Once completed it’s time to set a goal to reduce greenhouse gas emissions in your library. Include a base year and a target year, be aggressive in your goal, and be specific, for example, 30% reduction over 5 years. The current United States target is 50% reduction from 2005 levels in economy-wide net greenhouse gas pollution by 2030—talk about aggressive!

Climate Change Adaptation and Climate Justice

Climate change adaptation and climate justice are key components in creating an effective Climate Action plan. These topics will be covered in-depth in upcoming articles in this series. Don’t miss the recording for Climate Action Planning (Part 2): Disaster Preparedness and Community Resilience, the next session in this series for more in-depth information on this section of your plan.

Pulling It All Together

The Concord Free Public Library in Massachusetts, a member of the Sustainable Library Certification Program, has created a Sustainability Plan that focuses on strategies in two key areas:

  • Built Environment & Operations
  • Outreach & Education

Their plan also addresses alignment with key stakeholders, defines key terms, reports on where their efforts currently are, and lays out a process for implementation and tracking.

This is but one example of what a climate action plan can look like. There are not many out there to point to at the time of this resource being developed. It is our sincere hope that our work through this partnership with WebJunction accelerates the creation, adoption, and implementation of climate action plans in libraries throughout the country.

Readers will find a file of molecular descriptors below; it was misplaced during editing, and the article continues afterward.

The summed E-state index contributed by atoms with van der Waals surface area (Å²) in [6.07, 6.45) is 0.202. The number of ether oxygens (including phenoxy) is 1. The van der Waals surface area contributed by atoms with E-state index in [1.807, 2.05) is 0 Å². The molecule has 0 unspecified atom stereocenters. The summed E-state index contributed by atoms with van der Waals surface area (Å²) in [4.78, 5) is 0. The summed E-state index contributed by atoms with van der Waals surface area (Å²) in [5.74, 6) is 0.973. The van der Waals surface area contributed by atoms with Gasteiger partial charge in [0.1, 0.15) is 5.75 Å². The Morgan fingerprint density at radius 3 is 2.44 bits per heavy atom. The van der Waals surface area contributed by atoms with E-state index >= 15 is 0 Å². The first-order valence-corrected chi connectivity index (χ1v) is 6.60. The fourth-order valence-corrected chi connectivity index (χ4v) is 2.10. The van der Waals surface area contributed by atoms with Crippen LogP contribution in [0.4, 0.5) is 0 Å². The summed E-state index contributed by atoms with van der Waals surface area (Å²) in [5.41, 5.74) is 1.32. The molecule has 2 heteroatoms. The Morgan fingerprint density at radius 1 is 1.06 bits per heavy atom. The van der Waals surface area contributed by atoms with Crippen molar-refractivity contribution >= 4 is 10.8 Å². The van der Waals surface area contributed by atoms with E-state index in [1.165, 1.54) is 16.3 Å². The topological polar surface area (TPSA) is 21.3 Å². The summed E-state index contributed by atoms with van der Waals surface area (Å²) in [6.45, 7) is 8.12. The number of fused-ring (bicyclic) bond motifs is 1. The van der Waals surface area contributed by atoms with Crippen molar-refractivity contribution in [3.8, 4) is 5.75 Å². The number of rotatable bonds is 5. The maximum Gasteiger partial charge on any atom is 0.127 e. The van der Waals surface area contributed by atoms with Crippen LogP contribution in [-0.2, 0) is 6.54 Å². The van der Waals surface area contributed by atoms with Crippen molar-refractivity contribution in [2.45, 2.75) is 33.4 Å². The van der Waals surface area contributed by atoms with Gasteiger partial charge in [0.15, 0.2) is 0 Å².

There is no time to waste.

Case Studies

Explore these resources and case studies for further examples:

Webinars in the series

Visit each listing for recordings and handouts and use the Series Learner Guide (doc) together or with others, to take action on your learning.

Sustainability 101
Recording now available

Climate Action Planning (Part 1): An Introduction
Recording now available

Climate Action Planning (Part 2): Disaster Preparedness and Community Resilience
Recording now available

Climate Justice
Recording now available

Living Our Values Out Loud: Programs that Walk the Talk
Recording now available

Stronger Together: Collective Impact and Climate Action Programming
Recording now available

Inspired to learn more?

If you’re looking for climate justice strategies you can subscribe to the free, monthly newsletter of the Sustainable Libraries Initiative for more ideas, stories from the field, and resources to help your library and community.

SLI Newsletter